This is the kind of thinking that has generated persecution from generation to generation throughout the history of the human race. In 2001, following the destruction of the World Trade Center by radical Islamists, Sikhs, adherents of an Indian religion completely unrelated to Islam, were targeted by American bigots simply for wearing turbans.
It strikes me that we may be hard-wired to explain tragedies in this way, just as we retain the fight-or-flight instincts of our ancestors long after such reactions ceased to lose their effectiveness for the modern risks we face. There was a time when finding spiritual meaning in tragedy made it more bearable, especially one the concept of appeasing God was added to the mix. If God can be coaxed into reversing a harsh judgment through sacrifices, then humans have gained some semblance of control over their situation. If, more than that, God occasionally sets someone aside for rescue from one of these righteous disasters, then God is much more than an all-powerful judge: God is savior.
This is a fundamentally insane notion. Being saved by God from a disaster caused by God, then worshiping God for the salvation, but never holding God accountable for the disaster, is nuts. And yet that is precisely how people of faith practice their religion in every part of the world.
Not all of them do, mind you;r but it takes considerably more effort to develop a nuanced theistic faith, to believe in a God who is all-loving but not all-powerful. And it's almost impossible to derive such a God simply from study of the Bible. There are inklings of such developments in Biblical theology--the prophets wrestling with the Exile, Paul struggling with questions of theodicy, sayings of Jesus that challenge simplistic notions of righteousness and divine reward--but as a whole, the book skews toward an omnipotent God and never really addresses the contradictions of ascribing infinite love to this same God. Of course, since it's more an anthology than a single piece of work, it doesn't really have to. The real problem is with those who insist on treating the book as if it always says what it means and means what it says, and every thing it says, however contradictory or abominable, is literally the word of God.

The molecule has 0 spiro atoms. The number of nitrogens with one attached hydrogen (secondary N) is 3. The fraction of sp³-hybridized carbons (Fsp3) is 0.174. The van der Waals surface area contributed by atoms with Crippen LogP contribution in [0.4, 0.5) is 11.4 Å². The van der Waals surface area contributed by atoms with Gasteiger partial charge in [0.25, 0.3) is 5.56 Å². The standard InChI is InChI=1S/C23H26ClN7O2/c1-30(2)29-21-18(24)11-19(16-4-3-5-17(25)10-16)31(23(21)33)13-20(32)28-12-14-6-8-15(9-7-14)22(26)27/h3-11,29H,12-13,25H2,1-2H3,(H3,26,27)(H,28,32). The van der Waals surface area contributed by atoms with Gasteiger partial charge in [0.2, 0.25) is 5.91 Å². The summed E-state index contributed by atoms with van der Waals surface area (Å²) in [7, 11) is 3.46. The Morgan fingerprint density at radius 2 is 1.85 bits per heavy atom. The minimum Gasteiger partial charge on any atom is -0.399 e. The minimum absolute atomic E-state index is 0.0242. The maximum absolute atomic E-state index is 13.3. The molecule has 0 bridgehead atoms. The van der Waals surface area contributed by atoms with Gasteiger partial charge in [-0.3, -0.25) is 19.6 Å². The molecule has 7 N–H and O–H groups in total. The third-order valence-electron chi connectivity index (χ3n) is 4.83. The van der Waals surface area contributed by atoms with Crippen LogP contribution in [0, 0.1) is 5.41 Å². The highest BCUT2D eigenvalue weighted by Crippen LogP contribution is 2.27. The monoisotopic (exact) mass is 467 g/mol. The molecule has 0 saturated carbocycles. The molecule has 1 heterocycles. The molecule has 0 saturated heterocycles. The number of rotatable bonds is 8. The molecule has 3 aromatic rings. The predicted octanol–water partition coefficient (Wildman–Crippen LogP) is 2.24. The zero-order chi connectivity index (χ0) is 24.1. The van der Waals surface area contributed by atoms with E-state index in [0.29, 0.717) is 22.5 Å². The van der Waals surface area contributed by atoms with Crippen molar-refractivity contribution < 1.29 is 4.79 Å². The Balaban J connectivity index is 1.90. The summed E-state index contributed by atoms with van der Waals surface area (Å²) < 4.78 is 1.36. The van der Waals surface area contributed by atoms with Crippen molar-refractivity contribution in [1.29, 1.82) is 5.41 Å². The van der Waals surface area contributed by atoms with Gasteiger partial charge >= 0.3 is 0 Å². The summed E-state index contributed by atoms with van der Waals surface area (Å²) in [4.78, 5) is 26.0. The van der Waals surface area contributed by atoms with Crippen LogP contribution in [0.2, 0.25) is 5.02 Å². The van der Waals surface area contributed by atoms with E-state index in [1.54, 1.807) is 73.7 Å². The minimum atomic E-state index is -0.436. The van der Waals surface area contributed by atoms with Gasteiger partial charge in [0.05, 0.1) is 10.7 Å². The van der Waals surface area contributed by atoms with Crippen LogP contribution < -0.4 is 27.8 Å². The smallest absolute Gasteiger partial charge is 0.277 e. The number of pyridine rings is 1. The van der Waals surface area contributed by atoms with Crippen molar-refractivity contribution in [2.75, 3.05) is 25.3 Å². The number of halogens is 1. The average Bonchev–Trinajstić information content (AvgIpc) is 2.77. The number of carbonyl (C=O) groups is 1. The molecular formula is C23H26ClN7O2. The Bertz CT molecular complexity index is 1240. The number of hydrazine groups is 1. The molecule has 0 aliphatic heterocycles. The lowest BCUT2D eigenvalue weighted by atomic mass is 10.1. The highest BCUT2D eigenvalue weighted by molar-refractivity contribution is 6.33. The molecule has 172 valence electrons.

If I were to profess faith in a God, it could not be the God of the Flood, the Exodus, or any of the other great and terrible events depicted in the Bible. No, I'd be looking for a kinder, gentler, weaker God, one who could be trusted to listen, to comfort, to encourage. There are many, I expect, who worship this God, and find the basis for their faith in the Bible; but to do so, they must set aside large portions of the book.
If you are a theist, I encourage you to be a thoughtful believer, to acknowledge that your holy book is, first and last, a book; and to ask yourself which of the great works you attribute to God are truly compatible with your understanding of who God is.